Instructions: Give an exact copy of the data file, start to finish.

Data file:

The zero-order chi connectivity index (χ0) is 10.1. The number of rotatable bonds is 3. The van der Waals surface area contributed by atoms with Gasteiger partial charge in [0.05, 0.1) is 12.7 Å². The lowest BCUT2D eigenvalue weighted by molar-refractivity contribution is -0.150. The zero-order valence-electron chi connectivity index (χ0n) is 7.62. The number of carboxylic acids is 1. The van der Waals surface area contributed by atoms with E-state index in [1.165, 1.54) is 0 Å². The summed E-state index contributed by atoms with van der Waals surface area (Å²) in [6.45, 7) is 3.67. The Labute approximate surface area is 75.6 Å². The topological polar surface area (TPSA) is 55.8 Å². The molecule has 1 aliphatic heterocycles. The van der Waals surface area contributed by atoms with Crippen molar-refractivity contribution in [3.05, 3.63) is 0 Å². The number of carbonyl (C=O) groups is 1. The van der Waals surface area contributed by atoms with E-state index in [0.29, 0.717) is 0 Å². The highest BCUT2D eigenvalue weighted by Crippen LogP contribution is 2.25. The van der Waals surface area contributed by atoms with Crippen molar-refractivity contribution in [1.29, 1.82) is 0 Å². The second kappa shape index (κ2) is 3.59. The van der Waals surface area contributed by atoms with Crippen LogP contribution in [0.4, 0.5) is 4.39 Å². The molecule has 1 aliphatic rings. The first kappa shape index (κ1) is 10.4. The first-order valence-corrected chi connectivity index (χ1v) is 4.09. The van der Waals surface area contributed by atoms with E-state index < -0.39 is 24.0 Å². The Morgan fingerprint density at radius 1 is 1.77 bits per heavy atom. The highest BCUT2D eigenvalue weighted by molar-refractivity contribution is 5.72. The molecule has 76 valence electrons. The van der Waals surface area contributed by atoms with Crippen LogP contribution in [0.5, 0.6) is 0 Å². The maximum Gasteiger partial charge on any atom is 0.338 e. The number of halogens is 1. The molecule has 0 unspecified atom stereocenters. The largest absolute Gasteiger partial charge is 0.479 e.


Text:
The zero-order chi connectivity index (χ0) is 10.1. The number of rotatable bonds is 3. The van der Waals surface area contributed by atoms with Gasteiger partial charge in [0.05, 0.1) is 12.7 Å². The lowest BCUT2D eigenvalue weighted by molar-refractivity contribution is -0.150. The zero-order valence-electron chi connectivity index (χ0n) is 7.62. The number of carboxylic acids is 1. The van der Waals surface area contributed by atoms with E-state index in [1.165, 1.54) is 0 Å². The summed E-state index contributed by atoms with van der Waals surface area (Å²) in [6.45, 7) is 3.67. The Labute approximate surface area is 75.6 Å². The topological polar surface area (TPSA) is 55.8 Å². The molecule has 1 aliphatic heterocycles. The van der Waals surface area contributed by atoms with Crippen molar-refractivity contribution in [3.05, 3.63) is 0 Å². The number of carbonyl (C=O) groups is 1. The van der Waals surface area contributed by atoms with E-state index in [0.29, 0.717) is 0 Å². The highest BCUT2D eigenvalue weighted by Crippen LogP contribution is 2.25. The van der Waals surface area contributed by atoms with Crippen molar-refractivity contribution in [1.29, 1.82) is 0 Å². The second kappa shape index (κ2) is 3.59. The van der Waals surface area contributed by atoms with Crippen LogP contribution in [0.4, 0.5) is 4.39 Å². The molecule has 1 aliphatic rings. The first kappa shape index (κ1) is 10.4. The first-order valence-corrected chi connectivity index (χ1v) is 4.09. The van der Waals surface area contributed by atoms with E-state index < -0.39 is 24.0 Å². The Morgan fingerprint density at radius 1 is 1.77 bits per heavy atom. The highest BCUT2D eigenvalue weighted by molar-refractivity contribution is 5.72. The molecule has 76 valence electrons. The van der Waals surface area contributed by atoms with Crippen LogP contribution in [0.5, 0.6) is 0 Å². The maximum Gasteiger partial charge on any atom is 0.338 e. The number of halogens is 1. The molecule has 0 unspecified atom stereocenters. The largest absolute Gasteiger partial charge is 0.479 e.